Ponce was put in place after former chief Lewis Jordan resigned after it was discovered that he and other CHA staff members were frivolously using credit cards for things not pertaining to the general operation of the public housing stock.

Emanuel said that Woodyard “has proven management ability and a history of innovation in public housing, and is the right man to lead the CHA to the successful completion of its Plan for Transformation and beyond,” stated Emanuel in a press release. “Throughout his career, Charles has focused on sound financial management and has dedicated himself to providing residents with affordable, sanitary and safe housing. In Charlotte, Charles was able to successfully integrate public housing into communities, a crucial element of Chicago’s Plan for Transformation. He has built strong partnerships with community groups and encouraged private sector investment in public housing, and we look forward to his leadership here in Chicago.”

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Cabrini Row House Tenants Prepare to Fight CHA

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Residents and their supporters protest in the Cabrini-Green Row Houses in June 2010. Photo by Mary C. Piemonte.

Tenants of the Cabrini Green Row-Houses are preparing to battle the Chicago Housing Authority for “reneging” on their promise to rehab all remaining units at the North Side public housing complex.

The final high-rise in Cabrini-Green was demolished this past spring, but 534 low-rise units remain in the complex. In 2008, CHA received approval from the federal government to rehab the row houses. However, only 146 units were rehabbed in 2009, leaving 438 units in disrepair, with a great majority left vacant. Only 33 of those are currently occupied, “creating a 92% vacancy rate,” according to the CHA, which announced late last week that it will not continue rehabilitation and will instead boot out the remaining public housing tenants in the non-rehabbed section of the row houses. CHA claimed that “persistent criminal activity” in the area “forces” them to make the tenants relocate elsewhere.

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Relocation Rights Duel

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Public housing tenant leaders recently chided the Chicago Housing Authority (CHA) for trying to deny thousands of former residents their right to return to public housing.

CHA officials admitted in the summer of 2009 they didn’t know the whereabouts of 3,200 families who were relocated under the Plan for Transformation, the 10-year-old effort to demolish most of the city’s public housing developments and replace them with mixed-income communities.

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Robert Taylor On Line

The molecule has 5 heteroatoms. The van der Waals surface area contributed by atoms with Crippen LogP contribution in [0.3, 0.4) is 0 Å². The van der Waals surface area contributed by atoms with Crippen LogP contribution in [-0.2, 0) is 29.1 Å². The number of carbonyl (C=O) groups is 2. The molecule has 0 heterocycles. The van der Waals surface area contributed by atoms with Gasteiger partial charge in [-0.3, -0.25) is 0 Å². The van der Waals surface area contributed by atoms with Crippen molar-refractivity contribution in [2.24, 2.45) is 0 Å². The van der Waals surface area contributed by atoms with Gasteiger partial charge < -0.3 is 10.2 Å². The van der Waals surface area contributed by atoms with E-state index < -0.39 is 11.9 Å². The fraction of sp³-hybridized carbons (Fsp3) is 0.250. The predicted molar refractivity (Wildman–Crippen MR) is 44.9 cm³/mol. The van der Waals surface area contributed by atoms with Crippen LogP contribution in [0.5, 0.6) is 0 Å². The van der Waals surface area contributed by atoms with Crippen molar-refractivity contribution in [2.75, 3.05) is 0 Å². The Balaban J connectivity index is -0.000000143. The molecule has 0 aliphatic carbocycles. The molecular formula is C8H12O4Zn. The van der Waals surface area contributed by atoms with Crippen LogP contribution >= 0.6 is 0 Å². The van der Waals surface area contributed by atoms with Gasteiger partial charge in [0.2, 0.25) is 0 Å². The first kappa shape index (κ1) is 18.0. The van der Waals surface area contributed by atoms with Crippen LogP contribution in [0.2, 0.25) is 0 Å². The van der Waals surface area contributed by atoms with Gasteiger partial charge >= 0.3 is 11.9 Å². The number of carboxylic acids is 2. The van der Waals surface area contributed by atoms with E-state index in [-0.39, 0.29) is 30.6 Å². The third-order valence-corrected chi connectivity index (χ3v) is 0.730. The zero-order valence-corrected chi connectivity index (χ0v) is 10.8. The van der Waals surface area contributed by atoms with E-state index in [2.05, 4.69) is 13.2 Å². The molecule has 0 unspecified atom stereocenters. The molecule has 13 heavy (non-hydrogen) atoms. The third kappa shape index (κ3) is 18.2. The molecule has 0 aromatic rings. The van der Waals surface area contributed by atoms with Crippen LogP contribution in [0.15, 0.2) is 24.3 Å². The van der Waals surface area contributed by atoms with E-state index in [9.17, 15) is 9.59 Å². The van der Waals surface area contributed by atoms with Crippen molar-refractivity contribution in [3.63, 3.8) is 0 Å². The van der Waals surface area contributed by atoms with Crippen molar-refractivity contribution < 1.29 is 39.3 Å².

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Robert Taylor Homes still exists – on the Internet.

The last building in the Robert Taylor public housing development was demolished in 2006.

Just a few dozen replacement units have been built, and most of the hundreds of thousands of people who lived in Robert Taylor’s high-rises over the decades have scattered all over the globe.

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CHA Report: Crime Rates Not Linked to CHA Relocatees

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The Chicago Housing Authority reported on November 18, 2008 that “contrary to claims made that increased violence can be tied to former CHA leaseholders.” They determined that no link between the Plan for Transformation’s demolition of high-rise public housing buildings and perceived increases in crime can be made.

Based on an analysis of Chicago Police Department data, CHA CEO Lewis A. Jordan provided a snapshot of how it tenants, and the City of Chicago, are faring since the start of their 1.6 billion housing revitalization plan, at the CHA Board of Commissioners meeting earlier in the day at the LeClaire Courts public housing complex.

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Categories: Special Reports

Who Could Miss The Hole?

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To most people, the Hole was the worst part of America’s toughest neighborhood – the Robert Taylor Homes public housing development. Around the world, Robert Taylor’s 16-story high rises were infamous for their gangs, drugs, broken elevators, single mothers and general desperation. For a generation, those 28 high rises lined a 99-acre stretch of the South Side. “The Hole” was the nickname given to three of the buildings which stood in a u shape at the south end of the development, at the intersection of 53rd and Federal streets.

“They called it ‘The Hole’ because once you got in, you couldn’t get out,” quipped Residents’ Journal’s Assistant Editor Beauty Turner, who lived in Robert Taylor for 16 years.